Many users are physically unable to use a pointer interface (such as a mouse), and therefore may rely on navigating through digital products including websites using a keyboard alone. This article will focus on the importance rather than technical implementation of keyboard accessibility, wondering how to implement, why not read my 'Developing and Testing for Keyboard Accessibility' article.
I’ve trawled the internet for specific statistics or studies on keyboard usage, and I could not find a single specific study, not a single one. The closest to statistics may potentially be drawn using a relationship between an individual's disability and their "potential" reliance on a keyboard.
The Department for Work and Pensions (DWP) 'Building a Deeper under of Disabilities in the UK' identified that 8% of the UK's population had a severe mobility and 6% had a severe dexterity disability in 2013, whilst an article on PowerMapper about 'Disability Statistics' implies 7% of adults in the United States (US), Canada and UK have a severe dexterity difficulties. This would mean that potentially 7% of your website audience is "unlikely" to use a mouse and reply on a keyboard as an alternative.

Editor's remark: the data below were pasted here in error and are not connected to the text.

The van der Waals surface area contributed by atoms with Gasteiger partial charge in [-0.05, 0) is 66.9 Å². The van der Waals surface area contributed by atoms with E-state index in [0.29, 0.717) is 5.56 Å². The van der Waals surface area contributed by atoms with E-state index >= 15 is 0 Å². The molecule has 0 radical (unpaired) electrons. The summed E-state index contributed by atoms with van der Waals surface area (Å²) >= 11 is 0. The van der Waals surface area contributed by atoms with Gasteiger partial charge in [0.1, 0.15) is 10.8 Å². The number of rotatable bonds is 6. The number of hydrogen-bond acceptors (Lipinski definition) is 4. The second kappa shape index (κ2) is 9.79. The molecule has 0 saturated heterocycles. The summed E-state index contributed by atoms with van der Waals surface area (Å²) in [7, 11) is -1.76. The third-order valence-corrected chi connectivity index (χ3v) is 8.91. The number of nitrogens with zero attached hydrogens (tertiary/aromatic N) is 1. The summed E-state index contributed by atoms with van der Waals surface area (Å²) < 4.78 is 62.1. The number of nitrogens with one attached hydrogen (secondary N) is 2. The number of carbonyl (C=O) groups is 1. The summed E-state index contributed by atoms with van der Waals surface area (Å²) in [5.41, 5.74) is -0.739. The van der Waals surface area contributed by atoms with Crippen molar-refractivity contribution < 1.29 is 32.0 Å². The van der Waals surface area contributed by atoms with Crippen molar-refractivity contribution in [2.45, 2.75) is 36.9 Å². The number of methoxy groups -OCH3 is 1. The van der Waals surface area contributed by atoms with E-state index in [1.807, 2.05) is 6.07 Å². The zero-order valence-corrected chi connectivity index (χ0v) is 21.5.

Individuals with severe visual disabilities "most likely" will require the use of a keyboard to interact with websites in conjunction with using their Screen Reader. The 'Disability Statistics' PowerMapper article implies 3% of the US, Canada and UK have a difficulty seeing. Therefore, this would imply that potentially 10% of all visitors could rely on a keyboard.
Enough statistics though, even if you're not intrigued by these numbers, or cannot form a business case to defend the necessity of keyboard access to stakeholders. Remember that if you can make a change that empowers a single individual, is that change not worthwhile making and that some individuals simply prefer the keyboard, than a pointer, as it often requires less movement, and is a more efficient input method.
This article was last updated on October 12th 2020.